Health by colors: find out what's normal and what's not
Your Mouth, Tongue and Lips
What's normal: Tongues should be rosy pink, though some people have harmless "geographic tongue": red-and-white geometric patterns. Lips should be pink to deep brown, depending on your skin tone.
• Black tongue: Bismuth subsalicylate—the active ingredient in Pepto-Bismol—can blacken the tongue. Haven't taken any? Bacteria that pools on the tongue due to diabetes, antibiotic use or poor dental hygiene can darken it, too.
• Bright red tongue: You might just be low on folate and B-12, so make sure you're taking a daily multivitamin that contains those. But if your tongue is also sore and swollen, and you're having trouble eating or talking, you might have glossitis, an inflammatory condition that can be caused by an infection, an allergic reaction, dehydration and other problems. See your doctor to determine the underlying cause.
• White patches on the tongue and the insides of cheeks: You probably have thrush, an oral yeast infection that is easily remedied with a prescription medication. If the patches have been in your mouth for longer than two weeks, see a doctor. A white patch could be a harmless canker sore or a cancerous lesion.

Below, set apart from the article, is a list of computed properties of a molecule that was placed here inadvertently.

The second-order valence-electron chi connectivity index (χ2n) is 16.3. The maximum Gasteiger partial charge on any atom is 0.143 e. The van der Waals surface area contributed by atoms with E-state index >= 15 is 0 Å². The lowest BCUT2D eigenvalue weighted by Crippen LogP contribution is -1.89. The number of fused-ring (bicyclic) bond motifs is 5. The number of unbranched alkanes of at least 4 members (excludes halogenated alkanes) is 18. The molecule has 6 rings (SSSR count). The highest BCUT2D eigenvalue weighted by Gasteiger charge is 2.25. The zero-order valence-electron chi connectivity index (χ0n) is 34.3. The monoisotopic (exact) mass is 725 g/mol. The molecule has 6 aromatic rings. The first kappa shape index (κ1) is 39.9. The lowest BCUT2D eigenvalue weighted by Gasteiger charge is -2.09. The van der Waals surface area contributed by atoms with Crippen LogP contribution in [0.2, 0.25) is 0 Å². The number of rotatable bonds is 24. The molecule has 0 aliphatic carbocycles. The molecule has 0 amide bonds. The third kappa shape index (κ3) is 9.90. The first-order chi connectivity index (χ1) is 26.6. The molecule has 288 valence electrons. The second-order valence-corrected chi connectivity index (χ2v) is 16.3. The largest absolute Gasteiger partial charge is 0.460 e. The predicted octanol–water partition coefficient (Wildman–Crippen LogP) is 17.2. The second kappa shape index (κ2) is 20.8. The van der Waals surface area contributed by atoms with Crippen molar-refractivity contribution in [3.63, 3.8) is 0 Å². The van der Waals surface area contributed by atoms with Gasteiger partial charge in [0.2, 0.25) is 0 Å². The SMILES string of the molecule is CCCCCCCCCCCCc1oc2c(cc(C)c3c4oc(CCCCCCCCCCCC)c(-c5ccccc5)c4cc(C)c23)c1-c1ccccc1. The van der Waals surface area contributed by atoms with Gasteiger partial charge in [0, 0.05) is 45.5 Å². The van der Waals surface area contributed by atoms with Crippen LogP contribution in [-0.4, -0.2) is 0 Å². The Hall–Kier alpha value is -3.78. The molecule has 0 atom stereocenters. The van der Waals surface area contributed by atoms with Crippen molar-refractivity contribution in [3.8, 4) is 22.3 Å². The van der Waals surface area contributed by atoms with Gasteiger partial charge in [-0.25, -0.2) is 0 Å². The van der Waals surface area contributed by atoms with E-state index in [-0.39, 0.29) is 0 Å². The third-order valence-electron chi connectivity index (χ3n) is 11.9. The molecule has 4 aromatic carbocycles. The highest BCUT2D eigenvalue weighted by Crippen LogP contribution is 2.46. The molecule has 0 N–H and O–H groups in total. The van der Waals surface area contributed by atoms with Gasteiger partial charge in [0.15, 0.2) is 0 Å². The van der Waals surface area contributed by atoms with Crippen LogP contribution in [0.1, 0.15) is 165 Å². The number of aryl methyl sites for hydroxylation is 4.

• Pale pink to white lips: You could be anemic, meaning that you're low on healthy red blood cells. There are many causes of the different types of anemia, including heavy periods, fibroids and even taking too much aspirin or ibuprofen, so check with your doctor to identify any underlying problems before you try to treat the matter yourself with supplements.
Also... Mucus matters
Green or yellow mucus could be a sign that your immune system is fighting a cold or other infection, especially if you also have symptoms such as a cough, fever or aches. See your doctor if it persists.
What's normal: The whites of your eyes should be bright white (if you're fair) or off-white to beige (if you have dark skin).
• Yellow: That's jaundice, a sign your liver isn't working properly. Jaundice occurs when blood is overly saturated with bilirubin, a substance created as the liver breaks down old red blood cells. Bilirubin normally exits your body via your stool, but it might stick around if your liver is having trouble doing its job (because of hepatitis or another disease) or if a blockage is not letting bile, which contains bilirubin, travel from the liver to the intestines (due to gallstones, say). See your doctor immediately.
• Bright red in the white part of one eye: If it doesn't hurt and your vision's fine, that's a burst blood vessel; it should go away in a day or so. If you have eye pain or blurred vision, or the red blotch doesn't disappear, see an ophthalmologist—you might have an infection or, less likely, a condition such as glaucoma, which affects the optic nerve, impairing sight.